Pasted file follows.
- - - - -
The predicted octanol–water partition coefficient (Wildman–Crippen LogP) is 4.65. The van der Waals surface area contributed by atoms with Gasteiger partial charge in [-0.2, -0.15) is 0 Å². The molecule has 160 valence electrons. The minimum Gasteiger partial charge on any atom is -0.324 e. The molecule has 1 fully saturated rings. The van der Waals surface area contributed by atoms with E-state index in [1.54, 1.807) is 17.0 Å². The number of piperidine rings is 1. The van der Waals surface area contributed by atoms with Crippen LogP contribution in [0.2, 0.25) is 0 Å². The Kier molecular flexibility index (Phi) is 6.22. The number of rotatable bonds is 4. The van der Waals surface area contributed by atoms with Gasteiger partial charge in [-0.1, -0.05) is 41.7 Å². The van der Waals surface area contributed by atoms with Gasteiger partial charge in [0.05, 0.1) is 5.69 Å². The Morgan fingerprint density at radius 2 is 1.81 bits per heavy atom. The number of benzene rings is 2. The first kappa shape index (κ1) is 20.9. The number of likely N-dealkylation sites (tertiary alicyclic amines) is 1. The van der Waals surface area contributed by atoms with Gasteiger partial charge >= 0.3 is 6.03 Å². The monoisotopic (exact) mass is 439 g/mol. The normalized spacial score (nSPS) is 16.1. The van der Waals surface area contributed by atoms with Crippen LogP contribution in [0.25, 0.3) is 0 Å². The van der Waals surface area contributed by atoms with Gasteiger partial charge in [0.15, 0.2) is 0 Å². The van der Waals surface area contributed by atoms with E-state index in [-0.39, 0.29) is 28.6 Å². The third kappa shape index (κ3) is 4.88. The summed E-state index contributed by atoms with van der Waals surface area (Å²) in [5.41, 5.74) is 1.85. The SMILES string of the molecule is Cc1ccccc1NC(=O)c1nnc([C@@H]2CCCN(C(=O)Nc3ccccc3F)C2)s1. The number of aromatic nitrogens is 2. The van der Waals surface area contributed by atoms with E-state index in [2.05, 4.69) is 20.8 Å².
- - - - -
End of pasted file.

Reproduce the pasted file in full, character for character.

The predicted octanol–water partition coefficient (Wildman–Crippen LogP) is 4.65. The van der Waals surface area contributed by atoms with Gasteiger partial charge in [-0.2, -0.15) is 0 Å². The molecule has 160 valence electrons. The minimum Gasteiger partial charge on any atom is -0.324 e. The molecule has 1 fully saturated rings. The van der Waals surface area contributed by atoms with E-state index in [1.54, 1.807) is 17.0 Å². The number of piperidine rings is 1. The van der Waals surface area contributed by atoms with Crippen LogP contribution in [0.2, 0.25) is 0 Å². The Kier molecular flexibility index (Phi) is 6.22. The number of rotatable bonds is 4. The van der Waals surface area contributed by atoms with Gasteiger partial charge in [-0.1, -0.05) is 41.7 Å². The van der Waals surface area contributed by atoms with Gasteiger partial charge in [0.05, 0.1) is 5.69 Å². The Morgan fingerprint density at radius 2 is 1.81 bits per heavy atom. The number of benzene rings is 2. The first kappa shape index (κ1) is 20.9. The number of likely N-dealkylation sites (tertiary alicyclic amines) is 1. The van der Waals surface area contributed by atoms with Gasteiger partial charge >= 0.3 is 6.03 Å². The monoisotopic (exact) mass is 439 g/mol. The normalized spacial score (nSPS) is 16.1. The van der Waals surface area contributed by atoms with Crippen LogP contribution in [0.25, 0.3) is 0 Å². The van der Waals surface area contributed by atoms with Gasteiger partial charge in [0.15, 0.2) is 0 Å². The van der Waals surface area contributed by atoms with E-state index in [-0.39, 0.29) is 28.6 Å². The third kappa shape index (κ3) is 4.88. The summed E-state index contributed by atoms with van der Waals surface area (Å²) in [5.41, 5.74) is 1.85. The SMILES string of the molecule is Cc1ccccc1NC(=O)c1nnc([C@@H]2CCCN(C(=O)Nc3ccccc3F)C2)s1. The number of aromatic nitrogens is 2. The van der Waals surface area contributed by atoms with E-state index in [2.05, 4.69) is 20.8 Å².